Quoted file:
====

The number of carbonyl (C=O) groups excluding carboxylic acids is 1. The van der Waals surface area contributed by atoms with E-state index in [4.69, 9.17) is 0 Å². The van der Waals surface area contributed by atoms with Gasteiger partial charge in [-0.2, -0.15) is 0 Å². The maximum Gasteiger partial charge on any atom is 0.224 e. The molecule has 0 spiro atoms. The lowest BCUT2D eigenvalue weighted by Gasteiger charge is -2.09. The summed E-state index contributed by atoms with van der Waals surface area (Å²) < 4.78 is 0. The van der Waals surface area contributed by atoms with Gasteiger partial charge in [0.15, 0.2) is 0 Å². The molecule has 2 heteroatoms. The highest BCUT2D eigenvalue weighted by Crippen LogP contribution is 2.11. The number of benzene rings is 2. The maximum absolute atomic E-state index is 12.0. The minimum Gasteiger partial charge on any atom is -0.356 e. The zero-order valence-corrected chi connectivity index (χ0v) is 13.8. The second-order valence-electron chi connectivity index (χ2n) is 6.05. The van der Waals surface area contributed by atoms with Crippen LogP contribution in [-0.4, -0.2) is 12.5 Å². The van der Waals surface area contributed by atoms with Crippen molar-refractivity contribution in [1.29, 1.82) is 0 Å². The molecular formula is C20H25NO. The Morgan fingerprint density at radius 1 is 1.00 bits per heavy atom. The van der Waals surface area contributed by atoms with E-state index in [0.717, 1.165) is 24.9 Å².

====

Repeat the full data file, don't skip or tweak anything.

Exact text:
The number of carbonyl (C=O) groups excluding carboxylic acids is 1. The van der Waals surface area contributed by atoms with E-state index in [4.69, 9.17) is 0 Å². The van der Waals surface area contributed by atoms with Gasteiger partial charge in [-0.2, -0.15) is 0 Å². The maximum Gasteiger partial charge on any atom is 0.224 e. The molecule has 0 spiro atoms. The lowest BCUT2D eigenvalue weighted by Gasteiger charge is -2.09. The summed E-state index contributed by atoms with van der Waals surface area (Å²) < 4.78 is 0. The van der Waals surface area contributed by atoms with Gasteiger partial charge in [0.15, 0.2) is 0 Å². The molecule has 2 heteroatoms. The highest BCUT2D eigenvalue weighted by Crippen LogP contribution is 2.11. The number of benzene rings is 2. The maximum absolute atomic E-state index is 12.0. The minimum Gasteiger partial charge on any atom is -0.356 e. The zero-order valence-corrected chi connectivity index (χ0v) is 13.8. The second-order valence-electron chi connectivity index (χ2n) is 6.05. The van der Waals surface area contributed by atoms with Crippen LogP contribution in [-0.4, -0.2) is 12.5 Å². The van der Waals surface area contributed by atoms with Crippen molar-refractivity contribution in [1.29, 1.82) is 0 Å². The molecular formula is C20H25NO. The Morgan fingerprint density at radius 1 is 1.00 bits per heavy atom. The van der Waals surface area contributed by atoms with E-state index in [0.717, 1.165) is 24.9 Å².